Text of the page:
EU parliament

Briefing / Feb. 4, 2015

Conflict Minerals in Europe

Stop the EU supporting a Deadly Trade.

Europe is a major player in the global trade in minerals but – unlike the US and parts of Africa – it has no laws to ensure they are sourced responsibly. This makes it very hard for consumers to know whether their purchases are funding conflict, armed groups or human rights abuses overseas.

Global Witness is campaigning for strong legislation in the EU that will help break the links between the minerals trade and violence, and ensure that minerals benefit the countries and communities where they are found.

In the Central African Republic, Colombia, and the Democratic Republic of Congo, the minerals trade has been partly responsible for fuelling deadly conflicts that have displaced 9.4 million people. The trade in conflict minerals is a global problem.

These minerals can enter global supply chains and end up in everyday products such as mobile phones, laptops, jewellery, cars and light bulbs. The EU is a major destination. In 2013, it accounted for more than 15 per cent of worldwide imports of raw forms of tin, tungsten, tantalum and gold, worth an estimated €123 billion globally. 

Members of the European Parliament took a huge step forward on 20 May 2015 when they voted for a landmark law to promote more responsible and transparent mineral sourcing. But the fight is not over yet. The European Parliament will soon enter into negotiations with the Council of the EU and the European Commission to come to an agreement on the final text of the law.

We are calling for:

  • A strong and binding law that requires all companies bringing minerals into the EU—whether in their raw form or in products—to carry out checks on supply chains to identify and manage risks, and publicly report on those risks in line with international standards.
  • Other development and good governance measures that promote responsible sourcing from conflict-affected and high-risk areas, and address development challenges linked to implementation of the law, such as challenges faced by artisanal miners and their families.
  • A law that allows other natural resources linked to conflict and human rights abuses—such as diamonds, jade and coal—to  be added in the future.

The European Parliament’s recent decision to vote for a strong and binding conflict minerals law sends a strong message to EU governments and the Commission. It echoes calls from almost 150 religious leaders, global investors, small businesses and business leaders. More than 150 international campaigning organisations have also joined the call for change, as well as hundreds of thousands of European citizens.

Dr. Denis Mukwege, the winner of the European Union’s most distinguished human rights award (the Sakharov Prize), called for a strong mandatory law when he accepted his award in 2015.

A commitment to responsible sourcing must be made mandatory for all businesses that could potentially bring conflict minerals into Europe. If not, the legislation now under discussion risks undermining global attempts to clean up the trade. - Dr. Denis Mukwege, the winner of the European Union’s most distinguished human rights award (the Sakharov Prize)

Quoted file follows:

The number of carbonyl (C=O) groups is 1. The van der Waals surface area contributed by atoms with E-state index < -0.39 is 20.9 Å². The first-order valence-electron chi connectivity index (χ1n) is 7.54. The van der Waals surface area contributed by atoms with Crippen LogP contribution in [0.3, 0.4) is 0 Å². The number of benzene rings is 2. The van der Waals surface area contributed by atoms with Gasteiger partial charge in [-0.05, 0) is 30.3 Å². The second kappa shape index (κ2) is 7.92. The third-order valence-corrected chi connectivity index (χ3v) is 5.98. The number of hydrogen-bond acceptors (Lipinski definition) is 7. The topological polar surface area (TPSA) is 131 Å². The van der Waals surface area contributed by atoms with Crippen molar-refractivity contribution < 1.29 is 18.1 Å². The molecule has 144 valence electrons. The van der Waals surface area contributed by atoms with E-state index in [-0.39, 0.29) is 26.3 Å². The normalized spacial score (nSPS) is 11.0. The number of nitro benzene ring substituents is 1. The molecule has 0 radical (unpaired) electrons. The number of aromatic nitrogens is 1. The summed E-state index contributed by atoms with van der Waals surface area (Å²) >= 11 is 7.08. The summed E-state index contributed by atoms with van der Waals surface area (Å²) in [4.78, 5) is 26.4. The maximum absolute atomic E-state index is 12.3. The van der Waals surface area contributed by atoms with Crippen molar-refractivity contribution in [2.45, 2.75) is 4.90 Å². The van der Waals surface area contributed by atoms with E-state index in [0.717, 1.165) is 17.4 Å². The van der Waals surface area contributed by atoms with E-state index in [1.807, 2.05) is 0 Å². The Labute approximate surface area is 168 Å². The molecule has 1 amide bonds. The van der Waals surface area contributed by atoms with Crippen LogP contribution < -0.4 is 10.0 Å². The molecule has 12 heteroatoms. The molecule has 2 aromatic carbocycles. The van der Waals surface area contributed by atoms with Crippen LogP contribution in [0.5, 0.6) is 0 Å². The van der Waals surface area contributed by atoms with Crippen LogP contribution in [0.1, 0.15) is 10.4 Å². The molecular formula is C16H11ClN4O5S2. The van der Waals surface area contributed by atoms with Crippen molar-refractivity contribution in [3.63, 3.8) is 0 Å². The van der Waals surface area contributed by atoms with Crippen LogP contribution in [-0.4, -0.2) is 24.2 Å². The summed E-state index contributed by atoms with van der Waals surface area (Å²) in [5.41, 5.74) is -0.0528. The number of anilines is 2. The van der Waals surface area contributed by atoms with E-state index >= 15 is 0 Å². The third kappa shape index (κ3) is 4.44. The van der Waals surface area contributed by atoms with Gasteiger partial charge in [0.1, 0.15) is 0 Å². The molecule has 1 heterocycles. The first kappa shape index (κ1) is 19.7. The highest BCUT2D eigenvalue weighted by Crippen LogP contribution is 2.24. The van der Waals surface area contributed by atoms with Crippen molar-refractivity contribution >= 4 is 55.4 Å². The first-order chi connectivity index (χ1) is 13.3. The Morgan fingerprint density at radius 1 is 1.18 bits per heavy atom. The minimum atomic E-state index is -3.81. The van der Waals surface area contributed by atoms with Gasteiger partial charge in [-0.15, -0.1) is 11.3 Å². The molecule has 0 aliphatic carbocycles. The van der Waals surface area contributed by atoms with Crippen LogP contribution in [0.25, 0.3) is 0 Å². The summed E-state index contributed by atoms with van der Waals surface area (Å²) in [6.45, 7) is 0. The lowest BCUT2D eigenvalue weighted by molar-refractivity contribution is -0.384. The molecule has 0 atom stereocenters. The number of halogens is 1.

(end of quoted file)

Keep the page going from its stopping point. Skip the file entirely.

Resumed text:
Conflict Minerals Hands
"We urgently need a strong law in the EU which stops companies ignoring the harms their purchases fuel in countries like the scrutiny of the sector has triggered real progress which the EU’s voluntary scheme would undermine. It would allow European companies to profit at the expense of local people" Gautier Muhindo Misonia, coordinator of the Centre for Research and Investigation into the Environment, Democracy and Human Rights, in DRC

These are not new ideas. The UN's Guiding Principles on Business and Human Rights make it clear that companies should ensure their activities don’t fund harm and abuses. Other countries, including the US, have introduced legislation requiring companies trading tin, tungsten, tantalum and gold to do so responsibly. Similar sourcing standards have been committed to in 12 African countries, and China is currently drafting guidelines based on them.

Our governments have a duty under European human rights law to ensure businesses do not cause or contribute to human rights abuses. - Ed Zwick, the Director of Hollywood Blockbuster 'Blood Diamond'

The minerals trade can be a major contributor to development, so disengaging entirely from countries or regions is not the answer. A strong EU law should encourage companies to continue sourcing from conflict or high-risk regions, but in a way that is responsible.

Responsible sourcing is also essential to any top-performing and sustainable business - companies themselves have recognised that it brings both reputational and economic benefits. 

Supply chain due diligence...helps companies discover previously unknown risks, learn more about their supply chains and build in innovations. It also enables them to position themselves as ethical brands to consumers and investors alike. - Peter Nicholls, a former vice-president in the Rio Tinto Group and the Head of Global Business Authentication at Walk Free

The conflict minerals trade thrives in the shadows. Better regulating the trade in these resources will not itself bring peace to conflict-affected areas, but funding violence is not an acceptable cost of doing business. European industry cannot afford to get left behind. We need to put strong conflict minerals regulation in place now.